“Deterrents” exist in union contracts which are intended to protect workers by charging production for long hours and meal penalties, Tyree said. Anytime union crews have to work overtime past the 12-hour minimum or they are not broken for lunch, they are given penalty payments.
However, when producers have to squeeze extra hours or additional crews into a production in order to meet deadlines, overtime charges are the last things they worry about.
“They can work us as long as they want as long as they pay us overtime,” Saada said. This hectic scheduling is what leads to the 16-hour-a-day grind so many crews have experienced. Tyree said that in one week, he billed 104 hours on the prospective CBS television pilot “Company Town.”
“I was getting off of work and maybe having five hours off the clock and going right back to work,” Tyree said.
“At hour 14, most people are fine,” Tyree said. “Once you get to hour 16, that’s when stuff breaks, that’s when accidents happen, that’s when stuff goes missing.”
These types of physiological responses to lack of sleep have sparked the interest of sleep deprivation researchers and mental health practitioners.
“Without good sleep, you’re sort of running around with a toxic brain,” said Heidi Waltos, a nurse practitioner for Sheppard Pratt’s psychiatric care facility “The Retreat.”
Waltos said that lack of sleep leads to an increase of the hormone cortisol, which the body releases in response to stress and helps manage fight or flight responses.
However, prolonged cortisol production in a high stress environment – such as an overnight, exterior film set – can result in lowered memory, muscle strength, reaction times and alertness.
“It’s good for either fight, flight or freezing, which aren’t a lot of good options when you need to be expansive and creative and problem solving,” Waltos said.
On a different episode of “House of Cards” a few months later, Cathcart prepared for a company move after a split day. All of the trucks needed to get packed up and driven to an exterior parking lot for the remainder of the evening’s shoot.
The crew arrived just as it began to rain. Cathcart unpacked the truck and discussed the lighting plans for the evening with his fellow electricians.
“Your key grips and gaffers, they like to have their grips or electricians in their pockets. So we call them a pocket guy or girl,” Cathcart said. “You’re always in there running around with your lights for the gaffer, while people are standing by at the carts ready to bring equipment in.”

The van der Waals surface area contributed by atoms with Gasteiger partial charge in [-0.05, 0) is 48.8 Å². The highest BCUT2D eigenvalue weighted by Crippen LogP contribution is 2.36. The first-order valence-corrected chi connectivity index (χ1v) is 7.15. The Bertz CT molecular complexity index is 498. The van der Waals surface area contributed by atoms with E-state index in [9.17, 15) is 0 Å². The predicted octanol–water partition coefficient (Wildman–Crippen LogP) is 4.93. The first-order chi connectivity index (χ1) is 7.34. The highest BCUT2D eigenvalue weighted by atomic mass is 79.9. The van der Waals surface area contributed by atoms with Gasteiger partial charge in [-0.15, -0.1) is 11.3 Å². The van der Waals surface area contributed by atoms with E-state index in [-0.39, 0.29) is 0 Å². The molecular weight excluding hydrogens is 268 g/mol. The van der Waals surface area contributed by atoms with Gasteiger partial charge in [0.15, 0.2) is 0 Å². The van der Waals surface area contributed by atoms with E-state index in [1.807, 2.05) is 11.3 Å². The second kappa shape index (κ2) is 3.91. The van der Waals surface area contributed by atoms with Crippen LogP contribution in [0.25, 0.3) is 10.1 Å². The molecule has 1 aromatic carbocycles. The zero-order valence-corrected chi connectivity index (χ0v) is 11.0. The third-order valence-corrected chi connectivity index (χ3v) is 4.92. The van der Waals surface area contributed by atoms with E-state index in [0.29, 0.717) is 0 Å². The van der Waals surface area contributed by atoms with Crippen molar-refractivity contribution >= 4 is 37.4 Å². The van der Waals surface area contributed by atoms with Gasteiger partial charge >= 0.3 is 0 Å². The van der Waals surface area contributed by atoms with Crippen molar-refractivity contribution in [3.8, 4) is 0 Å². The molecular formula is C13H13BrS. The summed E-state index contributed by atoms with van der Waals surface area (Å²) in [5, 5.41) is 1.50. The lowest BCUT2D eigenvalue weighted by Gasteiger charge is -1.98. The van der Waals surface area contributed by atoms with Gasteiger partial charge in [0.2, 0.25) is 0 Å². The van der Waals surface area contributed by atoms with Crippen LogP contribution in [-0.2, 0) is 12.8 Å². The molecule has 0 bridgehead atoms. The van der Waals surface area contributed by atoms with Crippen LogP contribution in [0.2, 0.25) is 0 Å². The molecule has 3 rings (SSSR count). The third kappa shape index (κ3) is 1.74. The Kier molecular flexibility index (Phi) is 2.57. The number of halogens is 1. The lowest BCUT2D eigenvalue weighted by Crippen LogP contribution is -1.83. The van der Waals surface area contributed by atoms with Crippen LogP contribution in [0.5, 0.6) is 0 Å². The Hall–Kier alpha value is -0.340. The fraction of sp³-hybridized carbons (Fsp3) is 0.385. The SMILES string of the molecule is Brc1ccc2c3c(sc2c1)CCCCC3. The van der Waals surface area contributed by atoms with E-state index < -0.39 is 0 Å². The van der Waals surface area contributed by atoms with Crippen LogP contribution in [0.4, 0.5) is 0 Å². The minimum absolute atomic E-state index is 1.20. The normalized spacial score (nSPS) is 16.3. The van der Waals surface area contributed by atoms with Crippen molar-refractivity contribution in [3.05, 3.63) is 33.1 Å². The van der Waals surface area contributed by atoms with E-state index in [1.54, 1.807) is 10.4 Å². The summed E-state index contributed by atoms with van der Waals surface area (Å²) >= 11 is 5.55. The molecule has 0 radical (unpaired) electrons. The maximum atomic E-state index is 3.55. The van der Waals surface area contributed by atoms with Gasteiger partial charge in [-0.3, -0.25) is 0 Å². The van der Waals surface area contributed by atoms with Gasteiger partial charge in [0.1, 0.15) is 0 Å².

Cathcart radioed to his coworker in the pocket, asking if they want a coffee or if they need to step away to take a break.
“In that sense, we look out for each other and share the burden of all the work. We share the weight of the workload,” he said. “If one person had to do that all day, you’d be so burned out. We do look out for each other and care for each other because if we didn’t come together like that, there would be real, real exhaustion.”
Production wrapped for the evening and the crew hastily packed up their gear, ready to get home and out of the rain.
It was 3 a.m. and after a 16-hour work day, Cathcart found himself groggily driving home on Interstate 83. A blur of red taillights flashed in front of him but he couldn’t react in time. He slammed into the back of a white box van and totaled his car.
Over the next month, the production company made a rental car available to Cathcart so he could continue to commute to work.
“They were there for me as long as I needed. ‘If you need anything at all, please ask,’ that sort of thing,” he said.
As a production assistant, Evelyn Fogleman, 23, was usually the first one on set and the last to leave.
Her mind was racing. Grab the sides for the day, get actors to rehearsals, grab coffee for the directors, take actors back to base camp, go through the shoot, assist with crew movement, repeat, repeat. Time sheets and paperwork at end of the day.
“If you’re running on very little sleep, it’s going to affect your ability to really stay one step ahead of everything. You pass through it because you have to,” Fogleman said. “That’s your job. You get foggy, disoriented. When you’re tasked with doing a lot of things at once, you just feel confused. You feel somewhat removed. It’s hard to constantly engage with everything around you.”
In 1997, assistant cameraman Brent Lon Hershman died in a car accident driving home from a 19-hour day on the Los Angeles-based set of “Pleasantville.” Since then, cinematographers Haskell Wexler and Roderick E. Stevens have lobbied production companies in Hershman’s memory.
Together they started the non-profit advocacy group, 12on/12off, which fights for a guaranteed 12-hour workday and at least a 12-hour turnaround.
In July of 2013, the 67th Quadrennial IATSE Convention unanimously agreed to the “Long Hours Resolution.” This agreement moves that labor management will continue to make fatigue associated with long hours a paramount concern in any labor dispute with production companies.
However, lobbying groups fight an uphill battle because of the difficult nature of production scheduling within the film industry.
Long days are often essential because of time limits imposed on access to locations or to meet production deadlines. Tyree said that the example of having Camden Yards for an overnight shoot may require a longer workday.
“I’m not talking about those days,” Tyree said. “I’m talking about the daily grind. There is no reason why you should have to do a 16-hour day after a 16-hour day, especially in a controlled environment,” such as on a studio set.
Saada said he wished there was more pressure on insuring a better turnaround with a five-day work week. With more time to sleep and see family and friends, crews would be happier.